Over the next several days, delegates from over 170 countries will gather in Hawaii for the IUCN World Conservation Congress. The theme of this year’s Congress is “a planet at risk.” Exaggerated droughts and floods, reduced regional water supplies, and ever-longer wildfire seasons, make it clear we are overdue for major conservation organizations to apply strong focus to combatting global warming and its dangerous climate change symptoms. Yet, just as in other recent conservation conferences I have attended, agenda topics at this Conservation Congress seem focused on traditional “on the ground” conservation tools like anti-poaching efforts and setting aside protected areas of habitat.
Climate change is the single biggest issue the world faces, with ramifications for generations to come. While traditional conservation efforts remain important, no conservation plan is complete without simultaneous efforts to stop this overarching threat.
Some conservationists seem to think this is an “either/or” situation, or that there is a competition between addressing global warming and implementing on the ground strategies. Nothing could be farther from the truth. If we don’t stop elephant poaching soon, there will be no elephants left for global warming to kill. Conversely, if we don’t act soon to address climate change, the boundaries of new elephant reserves will no longer enclose the ecosystems they were designed to protect. Clearly, we need traditional on the ground efforts and rapid efforts to reduce our use of fossil fuels. And, because we cannot fight global warming in the field, efforts to combat it must take place independently of ongoing efforts applied on the ground.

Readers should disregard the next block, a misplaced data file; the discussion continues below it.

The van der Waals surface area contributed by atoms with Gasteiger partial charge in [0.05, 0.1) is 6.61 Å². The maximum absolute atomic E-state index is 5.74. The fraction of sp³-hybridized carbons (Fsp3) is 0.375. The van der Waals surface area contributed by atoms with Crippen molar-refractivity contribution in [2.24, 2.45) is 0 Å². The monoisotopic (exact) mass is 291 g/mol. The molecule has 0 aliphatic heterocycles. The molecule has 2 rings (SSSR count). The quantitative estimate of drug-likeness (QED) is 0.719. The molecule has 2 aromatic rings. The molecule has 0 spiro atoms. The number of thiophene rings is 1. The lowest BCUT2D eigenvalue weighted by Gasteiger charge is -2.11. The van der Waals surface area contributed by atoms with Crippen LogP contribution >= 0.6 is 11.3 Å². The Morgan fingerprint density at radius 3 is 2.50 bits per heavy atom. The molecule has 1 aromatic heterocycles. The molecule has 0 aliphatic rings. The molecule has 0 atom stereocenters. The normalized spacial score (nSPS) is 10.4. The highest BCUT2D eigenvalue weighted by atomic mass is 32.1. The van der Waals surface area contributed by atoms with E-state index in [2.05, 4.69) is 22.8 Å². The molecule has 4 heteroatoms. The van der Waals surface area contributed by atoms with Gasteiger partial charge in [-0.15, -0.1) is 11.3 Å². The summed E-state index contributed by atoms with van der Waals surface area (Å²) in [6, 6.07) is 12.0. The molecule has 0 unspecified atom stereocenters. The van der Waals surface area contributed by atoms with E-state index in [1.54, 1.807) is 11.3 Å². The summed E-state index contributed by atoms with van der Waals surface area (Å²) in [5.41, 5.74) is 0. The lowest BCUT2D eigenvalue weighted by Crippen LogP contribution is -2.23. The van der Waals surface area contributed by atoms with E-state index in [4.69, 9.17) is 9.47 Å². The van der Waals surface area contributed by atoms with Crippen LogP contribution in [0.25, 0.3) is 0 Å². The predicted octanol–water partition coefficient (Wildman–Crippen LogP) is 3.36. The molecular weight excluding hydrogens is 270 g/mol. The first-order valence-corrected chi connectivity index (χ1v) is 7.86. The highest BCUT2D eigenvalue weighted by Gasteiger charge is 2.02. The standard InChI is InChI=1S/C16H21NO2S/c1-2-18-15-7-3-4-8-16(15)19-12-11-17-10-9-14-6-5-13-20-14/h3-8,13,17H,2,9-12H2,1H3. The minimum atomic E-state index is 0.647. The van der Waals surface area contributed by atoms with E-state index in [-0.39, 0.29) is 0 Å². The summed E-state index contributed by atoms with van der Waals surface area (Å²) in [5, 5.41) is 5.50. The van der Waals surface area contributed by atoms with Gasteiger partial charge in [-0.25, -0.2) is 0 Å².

Combatting climate change requires a united front of conservationists and humanitarians to inform, enlighten, and inspire our policy leaders to take necessary action. This “enlightenment” can be done at the same time funds are focused on battling poachers.
For many concerned conservationists, climate change seems an uncertain and distant challenge. But there is no uncertainty in the ultimate threat. The laws of physics require the world to continue to warm as long as atmospheric greenhouse gas (GHG) concentrations rise. If we don’t stop GHG rise soon, all of our on the ground conservation efforts will have been for naught.
By the latter part of this century, for example, mean annual temperatures across most of Africa and the Middle East will be nearly 5°C warmer than now, and summer temperatures in most latter years of this century will be hotter than any summer ever recorded. We don’t need computer models to appreciate that those conditions will result in human malnutrition on an unprecedented scale, and we know from experience that hungry people cannot do conservation. At the end of this century, between widespread famine and refugee problems that dwarf anything yet seen, governments will be too busy dealing with humanitarian issues to care about conserving polar bears or rhinos.
Yet, I continue to be dismayed by statements like “we don’t have the mandate to address greenhouse gas emissions” or “we are a research organization, and pushing for climate action is beyond our purview.” Such statements are like turning up the volume on your car’s radio so you cannot hear a bad noise coming from the engine.
At the December 2015 Climate Talks in Paris nearly all nations of the world agreed that failure to stop GHG rise soon would assure numerous global extirpations and other future problems for all species, including humans. One unrecorded outcome from Paris was that avoiding the most dangerous of climate change effects is only likely if we adopt an international price for carbon emissions. Voluntary efforts simply will not get us to the Paris goals.
This week, the World Conservation Congress has an opportunity to carry the Paris momentum forward with a full force push for a fair carbon price. Such a call from the World Conservation Congress could help unite the voices of people concerned about conserving everything from coral reefs to polar bears. That united voice could become an important tool needed to stop the ever-louder noise coming from Earth’s engine compartment. I hope the World Conservation Congress will build that tool instead of cranking up the volume on the radio.